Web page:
‘HIDDEN’ is one of two renal genomics studies led by Australia’s KidGen Collaborative and supported by Australian Genomics.
The clinical flagship will from this month, begin the process of referral and recruitment of patients to its research study, providing whole genome sequencing to 200 adults and children with end-stage kidney disease of unknown cause.
End-stage kidney disease is a disease stage where a person’s kidneys no longer function sufficiently and potential treatment with life-sustaining renal replacement therapies, such as dialysis or a kidney transplant is necessary. End-stage kidney disease of ‘unknown cause’ describes those without a definitive clinical diagnosis for their kidney disease, despite an overwhelming excess burden of morbidity and mortality that these patients experience. For many of these patients, the traditional diagnostic avenues have been exhausted and this odyssey has an enormous impact on these individuals and their families.
“Unknown cause for those with end-stage kidney disease not only signals a patient has experienced a prolonged diagnostic journey to no avail, it also means that without a clinical diagnosis, options for treatment, or managing personal and familial genetic risk are really limited,” said A/Prof Andrew Mallett, National Director of the KidGen Collaborative, Royal Brisbane and Women’s nephrologist, and lead of the HIDDEN flagship. “We really have no genetic or genomic referral pathway for patients who fall into this ‘unknown’ category. We want to alter this course and open up options for improved clinical management for these patients.”
The KidGen Collaborative HIDDEN flagship will provide whole genome sequencing to eligible patients in an effort to reach a genetic diagnosis for their kidney disease.
This study is one of only a few worldwide, sharing similar methods and partnerships with renal genomics studies in both England and New Zealand. These studies aim to break new ground in kidney disease diagnosis and add to an emerging evidence base on the effectiveness of genomic techniques in nephrology.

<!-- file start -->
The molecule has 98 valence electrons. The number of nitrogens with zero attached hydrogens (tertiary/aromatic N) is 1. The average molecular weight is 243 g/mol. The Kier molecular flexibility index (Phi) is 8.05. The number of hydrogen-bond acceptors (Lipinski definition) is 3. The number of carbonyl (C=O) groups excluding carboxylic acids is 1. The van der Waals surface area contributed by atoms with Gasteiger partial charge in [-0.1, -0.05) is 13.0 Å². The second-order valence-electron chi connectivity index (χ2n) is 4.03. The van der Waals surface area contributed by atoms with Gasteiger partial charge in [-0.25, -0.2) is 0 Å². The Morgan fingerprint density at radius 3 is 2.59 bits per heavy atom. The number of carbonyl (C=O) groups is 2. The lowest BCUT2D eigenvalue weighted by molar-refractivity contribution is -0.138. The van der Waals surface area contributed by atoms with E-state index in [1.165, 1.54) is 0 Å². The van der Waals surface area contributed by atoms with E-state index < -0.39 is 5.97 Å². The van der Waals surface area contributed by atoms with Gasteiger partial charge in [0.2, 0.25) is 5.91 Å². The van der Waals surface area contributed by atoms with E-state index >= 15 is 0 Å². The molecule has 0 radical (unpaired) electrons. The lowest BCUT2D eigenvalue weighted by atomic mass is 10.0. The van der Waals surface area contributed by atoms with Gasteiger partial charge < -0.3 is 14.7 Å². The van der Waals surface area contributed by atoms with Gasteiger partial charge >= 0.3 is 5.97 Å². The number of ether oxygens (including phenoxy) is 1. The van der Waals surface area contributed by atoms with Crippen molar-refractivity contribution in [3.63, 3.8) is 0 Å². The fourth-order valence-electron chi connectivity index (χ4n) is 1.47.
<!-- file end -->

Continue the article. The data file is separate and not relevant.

“Clinical sites, like ours here at the Royal Prince Alfred Hospital, will be taking referrals from treating clinicians via a nomination process, and then reviewing these via our national and expert flagship committee,” said Dr Amali Mallawaarachchi, nephrology specialist and clinical geneticist at Royal Prince Alfred Hospital, genomics researcher at Garvan Institute of Medical Research and co-lead of the HIDDEN flagship. “We then have multidisciplinary teams in place locally to establish if genome testing will be appropriate for each patient and then proceed with patient enrolment. This process will be mirrored across sites in Australia, with DNA samples being sent to Garvan here in NSW for testing.”
While the HIDDEN study aims to assess the diagnostic utility of whole-genome sequencing for end-stage kidney disease of unknown cause, it is also undertaking secondary evaluations of cost-effectiveness and implications for pharmacogenomics. The Flagship is also participating in an Australian Genomics pilot study offering research participants the opportunity to provide their consent, and manage their ongoing involvement in this research, via an online, personalised consent platform.
“This HIDDEN genomics study is really quite exciting for its potential to solve what has previously been unsolvable. The impact of kidney disease on individuals and families is profound, and we’re eager to see the outcomes of this study – not only in terms of the impact it has for those who are battling unexplained kidney disease, but the opportunity it presents to improve clinical practice in this area,” said Dr Lisa Murphy, CEO of Kidney Health Australia and partners of the KidGen Collaborative and HIDDEN study.
For information on HIDDEN and the study’s participating clinical sites, please refer to www.kidgen.org.au. You can also view all those involved in the KidGen collaborative on their website.
Kidney Health Australia offers information and support to both health professionals and the community on kidney health and disease. Connect with Kidney Health Australia at www.kidney.org.au.
The KidGen HIDDEN Renal Genetics Flagship is led by:
A/Prof Andrew Mallett
Royal Brisbane and Women’s Hospital
Dr Cathy Quinlan
The Royal Children’s Hospital
Dr Amali Mallawaarachchi
Royal Prince Alfred Hospital
Garvan Institute of Medical Research
Dr Cas Simons
Murdoch Children’s Research Institute
A/Prof Zornitza Stark
Victorian Clinical Genetics Services & The Royal Children’s Hospital
Dr Chirag Patel
Genetic Health Queensland